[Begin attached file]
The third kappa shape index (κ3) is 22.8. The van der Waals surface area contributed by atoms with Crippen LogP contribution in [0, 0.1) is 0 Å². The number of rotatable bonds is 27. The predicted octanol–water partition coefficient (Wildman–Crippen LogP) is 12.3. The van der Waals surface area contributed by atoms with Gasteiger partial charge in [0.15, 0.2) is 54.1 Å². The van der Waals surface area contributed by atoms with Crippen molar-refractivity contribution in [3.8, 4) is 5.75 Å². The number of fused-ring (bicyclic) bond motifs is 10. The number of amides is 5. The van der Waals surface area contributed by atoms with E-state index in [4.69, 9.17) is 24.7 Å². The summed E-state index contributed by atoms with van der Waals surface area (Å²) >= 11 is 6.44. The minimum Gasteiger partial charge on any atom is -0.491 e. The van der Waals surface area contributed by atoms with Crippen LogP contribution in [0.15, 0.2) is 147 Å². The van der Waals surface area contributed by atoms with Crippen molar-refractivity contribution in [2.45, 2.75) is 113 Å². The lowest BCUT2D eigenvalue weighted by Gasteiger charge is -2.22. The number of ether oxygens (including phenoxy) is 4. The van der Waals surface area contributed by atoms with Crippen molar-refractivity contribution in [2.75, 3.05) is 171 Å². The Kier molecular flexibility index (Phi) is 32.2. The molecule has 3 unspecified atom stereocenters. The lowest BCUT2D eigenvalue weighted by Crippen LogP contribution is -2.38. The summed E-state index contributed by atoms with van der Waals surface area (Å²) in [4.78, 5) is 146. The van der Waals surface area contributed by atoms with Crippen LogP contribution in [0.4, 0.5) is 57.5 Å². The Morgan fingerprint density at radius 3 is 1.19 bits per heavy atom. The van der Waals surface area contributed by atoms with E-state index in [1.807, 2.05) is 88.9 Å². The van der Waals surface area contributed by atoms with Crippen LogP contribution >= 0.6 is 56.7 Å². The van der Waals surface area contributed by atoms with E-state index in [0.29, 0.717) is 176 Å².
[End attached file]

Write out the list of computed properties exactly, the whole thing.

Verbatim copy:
The third kappa shape index (κ3) is 22.8. The van der Waals surface area contributed by atoms with Crippen LogP contribution in [0, 0.1) is 0 Å². The number of rotatable bonds is 27. The predicted octanol–water partition coefficient (Wildman–Crippen LogP) is 12.3. The van der Waals surface area contributed by atoms with Gasteiger partial charge in [0.15, 0.2) is 54.1 Å². The van der Waals surface area contributed by atoms with Crippen molar-refractivity contribution in [3.8, 4) is 5.75 Å². The number of fused-ring (bicyclic) bond motifs is 10. The number of amides is 5. The van der Waals surface area contributed by atoms with E-state index in [4.69, 9.17) is 24.7 Å². The summed E-state index contributed by atoms with van der Waals surface area (Å²) >= 11 is 6.44. The minimum Gasteiger partial charge on any atom is -0.491 e. The van der Waals surface area contributed by atoms with Crippen LogP contribution in [0.15, 0.2) is 147 Å². The van der Waals surface area contributed by atoms with Crippen molar-refractivity contribution in [2.45, 2.75) is 113 Å². The lowest BCUT2D eigenvalue weighted by Gasteiger charge is -2.22. The number of ether oxygens (including phenoxy) is 4. The van der Waals surface area contributed by atoms with Crippen molar-refractivity contribution in [2.75, 3.05) is 171 Å². The Kier molecular flexibility index (Phi) is 32.2. The molecule has 3 unspecified atom stereocenters. The lowest BCUT2D eigenvalue weighted by Crippen LogP contribution is -2.38. The summed E-state index contributed by atoms with van der Waals surface area (Å²) in [4.78, 5) is 146. The van der Waals surface area contributed by atoms with Crippen LogP contribution in [0.4, 0.5) is 57.5 Å². The Morgan fingerprint density at radius 3 is 1.19 bits per heavy atom. The van der Waals surface area contributed by atoms with E-state index in [1.807, 2.05) is 88.9 Å². The van der Waals surface area contributed by atoms with Crippen LogP contribution >= 0.6 is 56.7 Å². The van der Waals surface area contributed by atoms with E-state index in [0.29, 0.717) is 176 Å².